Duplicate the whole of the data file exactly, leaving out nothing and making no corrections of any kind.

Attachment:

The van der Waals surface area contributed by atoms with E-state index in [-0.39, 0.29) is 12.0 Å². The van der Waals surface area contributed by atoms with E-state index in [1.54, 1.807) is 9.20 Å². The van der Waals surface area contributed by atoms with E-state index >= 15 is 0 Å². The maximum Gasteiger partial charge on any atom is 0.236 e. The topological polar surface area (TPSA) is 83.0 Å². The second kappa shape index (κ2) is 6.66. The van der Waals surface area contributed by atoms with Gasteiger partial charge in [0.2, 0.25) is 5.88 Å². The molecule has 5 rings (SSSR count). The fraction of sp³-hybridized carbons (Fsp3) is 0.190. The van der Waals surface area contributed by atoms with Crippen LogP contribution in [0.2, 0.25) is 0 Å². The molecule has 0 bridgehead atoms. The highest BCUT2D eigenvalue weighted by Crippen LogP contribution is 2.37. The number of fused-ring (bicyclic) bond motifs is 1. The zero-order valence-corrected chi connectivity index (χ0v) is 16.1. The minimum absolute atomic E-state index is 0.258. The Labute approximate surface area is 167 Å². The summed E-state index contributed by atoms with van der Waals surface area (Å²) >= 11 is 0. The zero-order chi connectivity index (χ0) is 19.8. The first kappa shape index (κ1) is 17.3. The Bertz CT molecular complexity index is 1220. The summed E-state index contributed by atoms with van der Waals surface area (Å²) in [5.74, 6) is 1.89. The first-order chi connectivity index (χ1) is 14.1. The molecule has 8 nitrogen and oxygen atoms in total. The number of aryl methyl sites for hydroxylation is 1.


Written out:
The van der Waals surface area contributed by atoms with E-state index in [-0.39, 0.29) is 12.0 Å². The van der Waals surface area contributed by atoms with E-state index in [1.54, 1.807) is 9.20 Å². The van der Waals surface area contributed by atoms with E-state index >= 15 is 0 Å². The maximum Gasteiger partial charge on any atom is 0.236 e. The topological polar surface area (TPSA) is 83.0 Å². The second kappa shape index (κ2) is 6.66. The van der Waals surface area contributed by atoms with Gasteiger partial charge in [0.2, 0.25) is 5.88 Å². The molecule has 5 rings (SSSR count). The fraction of sp³-hybridized carbons (Fsp3) is 0.190. The van der Waals surface area contributed by atoms with Crippen LogP contribution in [0.2, 0.25) is 0 Å². The molecule has 0 bridgehead atoms. The highest BCUT2D eigenvalue weighted by Crippen LogP contribution is 2.37. The number of fused-ring (bicyclic) bond motifs is 1. The zero-order valence-corrected chi connectivity index (χ0v) is 16.1. The minimum absolute atomic E-state index is 0.258. The Labute approximate surface area is 167 Å². The summed E-state index contributed by atoms with van der Waals surface area (Å²) >= 11 is 0. The zero-order chi connectivity index (χ0) is 19.8. The first kappa shape index (κ1) is 17.3. The Bertz CT molecular complexity index is 1220. The summed E-state index contributed by atoms with van der Waals surface area (Å²) in [5.74, 6) is 1.89. The first-order chi connectivity index (χ1) is 14.1. The molecule has 8 nitrogen and oxygen atoms in total. The number of aryl methyl sites for hydroxylation is 1.